China made impressive gains during the Millennium Development Goal (MDG) era. According to the Report on China’s Implementation of the Millennium Development Goals (2000-2015), China’s achievements included the following:
Research Associate and Coordinator, Global Health Research Center - Duke Kunshan University
Senior Policy Associate, Center for Policy Impact in Global Health - Duke Global Health Institute, Duke University
Mary & James Semans Professor of Medicine and Global Health, Deputy Director, Duke Global Health Institute - Duke University
“The number of medical technicians and staff per thousand people rose from 3.63 people in 2000 to 5.40 people in 2014, and the number of beds per thousand in medical and health institutions increased from 2.38 in 2000 to 4.77 in 2014. … The under-five child mortality rate dropped from 61.0‰ in 1991 to 12.0‰ in 2013; the gap between urban and rural areas in child mortality rate was narrowed from 1:3.4 to 1:2.4; the maternal mortality rate dropped from 88.8 per 100,000 in 1990 to 23.2 per 100,000 in 2013; and the maternal mortality ratio between rural areas and urban areas declined from 1:2.2 to 1:1.1 times. … The prevalence of tuberculosis was 66 per 100,000 in 2010 with a mortality rate of 3.9 per 100,000, down by 51% and 79.5% respectively compared to that in 1990.”
But according to this recent article in PLOS Medicine, written by us along with collaborators in China, China’s progress toward the 2030 Sustainable Development Goals (SDGs) is unimpressive, even worrying. Without effective policy interventions; new drugs, vaccines, and other technologies; and greater public spending, China will achieve only 12 out of the 28 health-related SDG targets. Two-thirds of the provinces will not achieve even half of the 28 goals (Figure 1).
Figure 1: Progress on health-related Sustainable Development Goals in China
Source: “Current situation and progress toward the 2030 health-related Sustainable Development Goals in China: A systematic analysis,” PLOS Medicine
Our research identified five key health challenges that China must meet in order to be successful.
- Hepatitis. China has not developed a comprehensive national plan for hepatitis control, despite having the highest hepatitis burden in the world. Existing hepatitis control efforts such as HBV vaccination for children, transmission from mother to baby prevention, and some hospital-based safety measures are managed by different agencies with unstable financing. Recent research found that rates of case notification and effective treatment of hepatitis are low because of poor diagnosis, high health care costs, and stigma.
- Tuberculosis. China has the second largest number of patients with MDR-TB and the case notification rate is very low. In 2016, only 2,016 patients with MDR-TB were detected, of which only 68 percent have been put on treatment, although the situation has improved slightly in recent years. Without detection or effective treatment, ending the epidemic of MDR-TB is impossible.
- Noncommunicable diseases. There are insufficient prevention and health promotion efforts to address the risk factors for NCDs including smoking, drinking, physical inactivity, being overweight, and diet-related deficiencies. Mental health is a neglected issue in China as well. As the leading cause of death in China, NCDs will continue to be a major disease burden during the next decade.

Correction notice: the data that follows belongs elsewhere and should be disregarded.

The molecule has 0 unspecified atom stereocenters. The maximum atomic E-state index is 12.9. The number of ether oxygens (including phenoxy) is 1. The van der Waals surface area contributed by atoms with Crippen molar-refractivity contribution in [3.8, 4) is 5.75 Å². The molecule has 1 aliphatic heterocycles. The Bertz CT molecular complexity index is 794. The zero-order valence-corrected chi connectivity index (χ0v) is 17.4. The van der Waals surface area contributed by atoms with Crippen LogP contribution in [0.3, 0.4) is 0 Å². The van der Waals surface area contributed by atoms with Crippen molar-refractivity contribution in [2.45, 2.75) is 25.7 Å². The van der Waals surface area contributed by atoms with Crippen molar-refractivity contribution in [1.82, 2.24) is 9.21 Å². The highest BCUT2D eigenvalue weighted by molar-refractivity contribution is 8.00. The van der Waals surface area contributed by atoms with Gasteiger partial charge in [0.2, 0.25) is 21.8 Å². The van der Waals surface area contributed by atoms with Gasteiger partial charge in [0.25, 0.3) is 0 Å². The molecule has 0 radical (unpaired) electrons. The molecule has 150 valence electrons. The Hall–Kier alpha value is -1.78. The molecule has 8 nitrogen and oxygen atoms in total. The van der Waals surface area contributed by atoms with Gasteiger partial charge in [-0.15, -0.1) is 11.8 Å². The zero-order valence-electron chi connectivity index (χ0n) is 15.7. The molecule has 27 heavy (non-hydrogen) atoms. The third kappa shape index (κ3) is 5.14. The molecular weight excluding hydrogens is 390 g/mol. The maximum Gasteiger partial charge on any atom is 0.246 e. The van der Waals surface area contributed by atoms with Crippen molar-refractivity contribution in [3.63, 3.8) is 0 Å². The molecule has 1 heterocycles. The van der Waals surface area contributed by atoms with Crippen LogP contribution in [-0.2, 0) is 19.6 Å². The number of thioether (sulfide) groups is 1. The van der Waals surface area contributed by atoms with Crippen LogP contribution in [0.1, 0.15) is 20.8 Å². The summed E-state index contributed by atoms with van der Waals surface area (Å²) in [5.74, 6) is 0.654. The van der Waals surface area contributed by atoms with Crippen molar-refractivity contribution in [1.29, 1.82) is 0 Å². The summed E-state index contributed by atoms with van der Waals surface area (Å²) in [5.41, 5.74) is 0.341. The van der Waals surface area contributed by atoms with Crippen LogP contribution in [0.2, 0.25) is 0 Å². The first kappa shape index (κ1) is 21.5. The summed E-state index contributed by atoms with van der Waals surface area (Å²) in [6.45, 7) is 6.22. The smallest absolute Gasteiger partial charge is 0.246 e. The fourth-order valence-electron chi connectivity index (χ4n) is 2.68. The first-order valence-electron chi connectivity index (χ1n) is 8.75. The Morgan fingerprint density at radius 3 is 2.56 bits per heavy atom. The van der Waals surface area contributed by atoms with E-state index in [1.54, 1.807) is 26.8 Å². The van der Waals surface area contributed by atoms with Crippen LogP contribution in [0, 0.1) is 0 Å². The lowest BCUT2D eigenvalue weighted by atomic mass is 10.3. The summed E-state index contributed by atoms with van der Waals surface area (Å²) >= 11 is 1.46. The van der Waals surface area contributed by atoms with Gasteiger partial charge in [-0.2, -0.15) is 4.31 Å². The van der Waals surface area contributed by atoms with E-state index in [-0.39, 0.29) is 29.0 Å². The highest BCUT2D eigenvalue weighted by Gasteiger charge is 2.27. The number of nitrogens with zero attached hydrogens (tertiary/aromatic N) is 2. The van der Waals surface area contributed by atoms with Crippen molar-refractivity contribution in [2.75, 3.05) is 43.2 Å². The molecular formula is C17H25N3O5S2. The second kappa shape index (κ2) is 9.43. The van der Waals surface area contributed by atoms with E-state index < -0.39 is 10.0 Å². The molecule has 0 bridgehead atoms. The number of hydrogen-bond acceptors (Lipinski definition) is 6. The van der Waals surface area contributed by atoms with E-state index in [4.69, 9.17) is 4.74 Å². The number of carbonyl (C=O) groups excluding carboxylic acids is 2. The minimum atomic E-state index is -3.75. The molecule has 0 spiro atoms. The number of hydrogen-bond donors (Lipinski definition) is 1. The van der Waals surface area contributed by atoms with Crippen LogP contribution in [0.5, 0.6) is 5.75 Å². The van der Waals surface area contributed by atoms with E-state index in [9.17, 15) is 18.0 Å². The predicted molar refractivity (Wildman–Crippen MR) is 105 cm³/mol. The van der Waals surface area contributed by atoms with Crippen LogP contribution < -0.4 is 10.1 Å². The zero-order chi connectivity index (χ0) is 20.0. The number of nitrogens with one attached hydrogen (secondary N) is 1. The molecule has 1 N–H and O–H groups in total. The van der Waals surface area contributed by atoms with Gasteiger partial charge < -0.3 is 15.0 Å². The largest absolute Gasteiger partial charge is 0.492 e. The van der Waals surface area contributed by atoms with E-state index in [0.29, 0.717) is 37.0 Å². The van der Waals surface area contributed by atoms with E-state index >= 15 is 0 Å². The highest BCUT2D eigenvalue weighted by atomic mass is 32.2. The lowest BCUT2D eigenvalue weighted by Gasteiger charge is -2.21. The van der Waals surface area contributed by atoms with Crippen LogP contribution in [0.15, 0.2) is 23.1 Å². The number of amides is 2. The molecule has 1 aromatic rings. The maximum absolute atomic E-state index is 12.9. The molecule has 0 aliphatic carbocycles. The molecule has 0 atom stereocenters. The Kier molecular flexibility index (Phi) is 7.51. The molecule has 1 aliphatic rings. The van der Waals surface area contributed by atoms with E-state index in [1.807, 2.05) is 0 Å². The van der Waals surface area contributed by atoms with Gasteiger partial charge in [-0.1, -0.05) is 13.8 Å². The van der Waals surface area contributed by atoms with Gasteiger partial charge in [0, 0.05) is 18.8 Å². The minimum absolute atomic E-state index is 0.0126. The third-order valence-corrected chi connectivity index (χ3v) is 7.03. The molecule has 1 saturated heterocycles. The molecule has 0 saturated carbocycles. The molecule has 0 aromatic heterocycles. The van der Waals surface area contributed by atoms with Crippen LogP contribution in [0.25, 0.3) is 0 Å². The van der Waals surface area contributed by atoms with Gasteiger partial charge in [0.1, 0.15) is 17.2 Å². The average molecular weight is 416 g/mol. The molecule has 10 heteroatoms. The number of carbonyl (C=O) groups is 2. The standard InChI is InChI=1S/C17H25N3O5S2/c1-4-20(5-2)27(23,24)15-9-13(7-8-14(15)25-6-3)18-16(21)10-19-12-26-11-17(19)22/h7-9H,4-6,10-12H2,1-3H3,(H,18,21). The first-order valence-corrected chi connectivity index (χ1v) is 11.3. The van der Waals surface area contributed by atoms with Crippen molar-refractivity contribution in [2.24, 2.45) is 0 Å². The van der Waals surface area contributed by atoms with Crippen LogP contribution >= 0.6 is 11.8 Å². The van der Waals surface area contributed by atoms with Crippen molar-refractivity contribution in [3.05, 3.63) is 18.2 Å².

- Out-of-pocket spending. Government spending on health has increased significantly. However, almost a third of the total health expenditures were borne by households as out-of-pocket payments. Consequently, a big part of the financial burden of health care falls on service users, particularly the poor in rural areas. Additionally, the majority of expenditures were directed to treatments while public health programs, of which many have been proved to be cost-effective in disease prevention and control, barely received 6 percent of total spending.
- Aging. The final grand challenge that China needs to tackle in the upcoming decades is the health of a rapidly aging population. In 2017, there were over 228 million people aged over 60 years in China, and this number is projected to double by 2050. These dramatic changes in population age structure will lead to a rising burden of age-related diseases, geriatric syndromes, and caregiving, which has profound implications for China’s health care system.
What can be done?
To achieve the health-related SDGs, China needs to do three things:
- China has to develop an action plan that prioritizes key policy interventions for target populations. As an emerging policy and public health priority in China, population aging calls for aligning the health system with an aging population to provide affordable and high-quality health and long-term care services to achieve healthy aging and universal health coverage. This action plan must include ways to mobilize adequate resources to tackle these challenges.
- China must take a series of concerted actions including but not limited to increased investment in public goods and services for health, addressing rural-urban and regional inequities, tackling new emerging health challenges, and ensuring that no one is left behind.
- Finally, China has to tackle several cross-cutting issues such as better regulations, effective organizational structures, and rapid human resource development in order to meet the health-related SDG targets.
China’s success in reaching the MDGs between 2000 and 2015 made the world confident that it would be equally successful between 2016 and 2030, and hit the SDG targets. Our work provides a warning that China is no longer on track to meet its health goals. Indeed, unless it acts quickly and comprehensively, it will miss more than half of health-related SDGs.